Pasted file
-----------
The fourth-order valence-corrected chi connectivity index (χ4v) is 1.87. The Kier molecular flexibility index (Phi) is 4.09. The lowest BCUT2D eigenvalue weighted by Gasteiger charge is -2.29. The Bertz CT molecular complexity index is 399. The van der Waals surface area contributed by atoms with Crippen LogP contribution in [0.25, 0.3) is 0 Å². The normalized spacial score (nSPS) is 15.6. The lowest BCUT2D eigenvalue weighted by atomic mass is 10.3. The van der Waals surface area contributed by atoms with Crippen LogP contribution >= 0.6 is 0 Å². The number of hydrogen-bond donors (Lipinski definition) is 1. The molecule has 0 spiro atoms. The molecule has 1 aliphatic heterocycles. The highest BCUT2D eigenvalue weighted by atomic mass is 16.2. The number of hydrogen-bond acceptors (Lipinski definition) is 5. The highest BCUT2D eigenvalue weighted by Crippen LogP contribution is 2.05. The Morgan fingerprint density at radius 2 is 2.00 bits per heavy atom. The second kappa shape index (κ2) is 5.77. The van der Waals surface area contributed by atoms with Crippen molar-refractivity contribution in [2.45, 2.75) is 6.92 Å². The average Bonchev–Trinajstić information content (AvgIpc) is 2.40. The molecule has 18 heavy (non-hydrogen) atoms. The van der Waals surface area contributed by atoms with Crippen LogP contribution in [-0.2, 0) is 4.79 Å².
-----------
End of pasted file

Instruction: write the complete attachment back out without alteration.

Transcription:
The fourth-order valence-corrected chi connectivity index (χ4v) is 1.87. The Kier molecular flexibility index (Phi) is 4.09. The lowest BCUT2D eigenvalue weighted by Gasteiger charge is -2.29. The Bertz CT molecular complexity index is 399. The van der Waals surface area contributed by atoms with Crippen LogP contribution in [0.25, 0.3) is 0 Å². The normalized spacial score (nSPS) is 15.6. The lowest BCUT2D eigenvalue weighted by atomic mass is 10.3. The van der Waals surface area contributed by atoms with Crippen LogP contribution >= 0.6 is 0 Å². The number of hydrogen-bond donors (Lipinski definition) is 1. The molecule has 0 spiro atoms. The molecule has 1 aliphatic heterocycles. The highest BCUT2D eigenvalue weighted by atomic mass is 16.2. The number of hydrogen-bond acceptors (Lipinski definition) is 5. The highest BCUT2D eigenvalue weighted by Crippen LogP contribution is 2.05. The Morgan fingerprint density at radius 2 is 2.00 bits per heavy atom. The second kappa shape index (κ2) is 5.77. The van der Waals surface area contributed by atoms with Crippen molar-refractivity contribution in [2.45, 2.75) is 6.92 Å². The average Bonchev–Trinajstić information content (AvgIpc) is 2.40. The molecule has 18 heavy (non-hydrogen) atoms. The van der Waals surface area contributed by atoms with Crippen LogP contribution in [-0.2, 0) is 4.79 Å².